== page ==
St Luke and All Saints, Darrington, Yorkshire, West Riding

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Feature Sets (4)


Darrington is a small village, 3 miles SE of Pontefract, now divided by the main A1 road. The large church stands prominently on its hill. Built of magnesian limestone and local red sandstone, it consists of a nave, chancel, W tower, S aisle, N aisle and a chapel. It was restored in 1880, but lower parts of the tower may be Norman (Pevsner 1967,175), and the tower arch retains some relevant work.


In 1086 the manor was held by Ilbert de Lacy, and a priest, a church and a mill are mentioned in the Domesday Book (VCH II, 247). The appropriation of "St Luke" by Pontefract Priory was confirmed in 1286 (Borthwick: Reg. Romayne).  


Exterior Features


Round-headed N doorway to N aisle, blocked.

If this doorway was built at the same time as the aisle, dated by both Pevsner and Ryder to the early 13thc., it was old-fashioned. Alternatively it may have been moved, a possibility given the mixed nature of the surrounding masonry. The doorway has one order, plain and chamfered.


h. (within recess) 2.17 m
w. of opening 0.86 m


Windows, tower, N wall.

Ryder (1993, 30) says this double belfry window 'may be a Norman copy of the Anglo-Saxon paired openings seen at churches like Bardsey'. However, the restoration, with a central column and capital, seems quite wrong. The masonry of the tower is mixed, as is that of the W wall.

Interior Features


Tower/Transept arches

Tower arch to nave

The tower is flanked by the aisles, and there are arches on the N, S and E sides. On the N side, a modest plain round-headed arch now leads into the vestry, which is part of the N aisle. On the S side, the arch is pointed and of two chamfered orders. The doorway and window in the W wall are of a later date. 

The E arch, leading into the nave, is tall and round-headed, with heavy, squat and widely-splayed scallop capitals. As Ryder says, much is restoration, but the basic form of the sculpture may have been preserved. The two half columns on wide pilasters have simple bases, with a softly moulded sloping form that recallis Brayton and other related works. The square imposts are also plain, decorated only with a hollow chamfered angle and, above that, a quirk. Both double capitals have been restored in small sections. They have five shields to the front and two on each side, above plain ring neckings. The cones curve slightly without being full trumpets.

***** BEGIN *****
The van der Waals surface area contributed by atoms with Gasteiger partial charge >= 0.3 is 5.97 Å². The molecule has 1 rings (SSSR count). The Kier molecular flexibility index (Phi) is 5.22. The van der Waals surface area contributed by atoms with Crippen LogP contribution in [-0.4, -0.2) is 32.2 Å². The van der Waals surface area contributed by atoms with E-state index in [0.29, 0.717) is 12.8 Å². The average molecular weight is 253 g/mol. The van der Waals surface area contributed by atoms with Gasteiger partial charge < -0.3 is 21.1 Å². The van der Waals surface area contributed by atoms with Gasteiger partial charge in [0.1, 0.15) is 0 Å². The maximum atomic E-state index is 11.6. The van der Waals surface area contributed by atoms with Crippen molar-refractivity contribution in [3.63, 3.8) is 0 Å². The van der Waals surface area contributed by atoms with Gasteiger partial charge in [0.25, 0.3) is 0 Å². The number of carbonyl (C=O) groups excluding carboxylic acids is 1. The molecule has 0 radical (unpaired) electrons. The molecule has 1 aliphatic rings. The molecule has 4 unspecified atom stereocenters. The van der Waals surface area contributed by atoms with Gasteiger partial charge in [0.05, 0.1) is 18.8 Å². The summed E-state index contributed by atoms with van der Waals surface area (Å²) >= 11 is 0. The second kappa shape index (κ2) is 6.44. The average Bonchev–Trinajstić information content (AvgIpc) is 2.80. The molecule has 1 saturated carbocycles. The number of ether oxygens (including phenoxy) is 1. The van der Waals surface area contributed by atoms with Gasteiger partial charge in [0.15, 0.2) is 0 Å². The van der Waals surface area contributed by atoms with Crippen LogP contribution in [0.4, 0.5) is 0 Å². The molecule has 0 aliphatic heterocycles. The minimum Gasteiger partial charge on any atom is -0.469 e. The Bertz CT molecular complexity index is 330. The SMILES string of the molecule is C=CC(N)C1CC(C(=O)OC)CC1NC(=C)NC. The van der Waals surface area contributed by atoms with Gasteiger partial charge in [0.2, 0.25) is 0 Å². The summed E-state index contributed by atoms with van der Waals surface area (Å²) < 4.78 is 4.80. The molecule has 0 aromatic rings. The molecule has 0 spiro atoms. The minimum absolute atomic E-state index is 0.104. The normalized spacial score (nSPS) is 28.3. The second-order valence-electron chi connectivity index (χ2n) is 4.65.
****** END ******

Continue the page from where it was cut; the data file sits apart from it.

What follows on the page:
imposts above paving approx. 4.25 m
w. of opening to nave 1.84 m

Interior Decoration


Re-set fragment, sometimes said to show St Andrew.

This irregular fragment is now set in the N wall of the chancel outside the altar rail. It came from a garden wall at Cridling Park, see Holmes 1891, with illustration. The cross is unusual in that it has two horizontal beams, all of which have parallel sides and end in trapezoidal blocks, like some altar crosses. The six roundels, especially that at the top R, just retain four-fold petals folded over a central hollow, 'ball-flower', a Transitional or rather Gothic form. These are suggested in the engraving in Holmes, and one at least is affirmed in his text; they could still be detected on site. See Comments.



max. h. 0.44 m
max. w. at bottom 0.27 m
max. w. at top 0.33 m

Loose Sculpture

Loose stone with 'man on horseback'.

The loose stone with 'man on horseback' (Pevsner, p. 175-6) has been removed to Pontefract Museum. 


Ryder (1993, 22, 148) says "almost the whole (tower) arch, in its present form, is the product of an 1880 restoration". He suggests an Anglo-Saxon date for the first version of the tower, remodelled with a new belfry in the later 12thc.

Some features at Darrington may be linked to work associated with the Cluniacs, who, in my opinion, worked at Pontefract Priory and Fishlake in the 1150s. As at Campsall and Conisbrough, the tower is enclosed by the aisles, and the high tower arch may be compared with Thorpe Salvinis. Curved cones on scallop capitals are unusual in Yorkshire and more often found in the the SW of England, where I have suggested the Cluniacs acquired workmen before coming to Yorkshire.

'St Andrew' slab: the round arch at the top and the use of bosses in the quadrants of the cross, together with the terminations of the cross-arms, are all features which could be 12thc. However, the ball-flower form of the six bosses may suggest a later date for the slab into the 13thc. Again I believe that there could be links with the Cluniacs, because medallions used on the clerestory windows at Malmesbury Abbey have roundels with folded-over 'petals' that also occur in South Yorkshire at Old Edlington on the S doorway. The connection between the slab and 'St Andrew'remains obscure - perhaps it relates to the provenance of the piece.



  • R. Holmes, “The boundary crosses of Pontefract”. Yorkshire Archaeological Journal, 13 (1895), 559-61.

  • N. Pevsner, Yorkshire: West Riding. The Buildings of England, Harmondsworth, 1959; 2nd. ed. revised by E. Radcliffe. 1967.

  • P. F. Ryder, Medieval Churches of West Yorkshire.West Yorkshire Archaeology Service, Wakefield, 1993.

Interior, nave, N arcade, looking W.
General view from NE.
General view from SE.
W facade of tower.


Site Location
National Grid Reference
SE 485 203 
pre-1974 traditional (England and Wales): Yorkshire, West Riding
now: West Yorkshire
medieval: York
formerly: Wakefield
now: West Yorkshire and the Dales
now: St Luke and All Saints
Type of building/monument
Parish church  
Report authors
Barbara English, Rita Wood 
Visit Date
26 Apr 2002